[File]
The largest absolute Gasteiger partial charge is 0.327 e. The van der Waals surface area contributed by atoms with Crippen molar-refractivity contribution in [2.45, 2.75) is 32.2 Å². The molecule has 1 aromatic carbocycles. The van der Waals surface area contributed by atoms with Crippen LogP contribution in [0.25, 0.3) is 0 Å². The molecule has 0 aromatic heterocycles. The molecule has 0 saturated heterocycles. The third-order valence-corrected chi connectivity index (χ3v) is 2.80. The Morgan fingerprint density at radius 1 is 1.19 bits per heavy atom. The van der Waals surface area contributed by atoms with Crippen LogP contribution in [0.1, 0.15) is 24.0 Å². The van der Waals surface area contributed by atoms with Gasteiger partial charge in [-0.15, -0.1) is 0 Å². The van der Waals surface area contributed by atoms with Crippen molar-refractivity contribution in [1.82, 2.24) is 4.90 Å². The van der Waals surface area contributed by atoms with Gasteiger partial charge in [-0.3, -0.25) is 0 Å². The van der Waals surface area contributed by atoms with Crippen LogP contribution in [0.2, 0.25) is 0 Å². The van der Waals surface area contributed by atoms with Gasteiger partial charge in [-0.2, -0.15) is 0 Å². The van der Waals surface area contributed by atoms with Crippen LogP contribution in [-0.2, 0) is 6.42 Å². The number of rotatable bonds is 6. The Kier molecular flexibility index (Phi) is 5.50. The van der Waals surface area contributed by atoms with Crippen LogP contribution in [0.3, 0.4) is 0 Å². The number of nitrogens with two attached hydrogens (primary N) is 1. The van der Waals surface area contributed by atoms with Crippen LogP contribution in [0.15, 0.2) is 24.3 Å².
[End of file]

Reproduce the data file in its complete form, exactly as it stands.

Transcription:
The largest absolute Gasteiger partial charge is 0.327 e. The van der Waals surface area contributed by atoms with Crippen molar-refractivity contribution in [2.45, 2.75) is 32.2 Å². The molecule has 1 aromatic carbocycles. The van der Waals surface area contributed by atoms with Crippen LogP contribution in [0.25, 0.3) is 0 Å². The molecule has 0 aromatic heterocycles. The molecule has 0 saturated heterocycles. The third-order valence-corrected chi connectivity index (χ3v) is 2.80. The Morgan fingerprint density at radius 1 is 1.19 bits per heavy atom. The van der Waals surface area contributed by atoms with Crippen LogP contribution in [0.1, 0.15) is 24.0 Å². The van der Waals surface area contributed by atoms with Gasteiger partial charge in [-0.15, -0.1) is 0 Å². The van der Waals surface area contributed by atoms with Crippen molar-refractivity contribution in [1.82, 2.24) is 4.90 Å². The van der Waals surface area contributed by atoms with Gasteiger partial charge in [-0.3, -0.25) is 0 Å². The van der Waals surface area contributed by atoms with Crippen LogP contribution in [0.2, 0.25) is 0 Å². The van der Waals surface area contributed by atoms with Gasteiger partial charge in [-0.2, -0.15) is 0 Å². The van der Waals surface area contributed by atoms with Crippen LogP contribution in [-0.2, 0) is 6.42 Å². The number of rotatable bonds is 6. The Kier molecular flexibility index (Phi) is 5.50. The van der Waals surface area contributed by atoms with Crippen LogP contribution in [0.3, 0.4) is 0 Å². The number of nitrogens with two attached hydrogens (primary N) is 1. The van der Waals surface area contributed by atoms with Crippen LogP contribution in [0.15, 0.2) is 24.3 Å².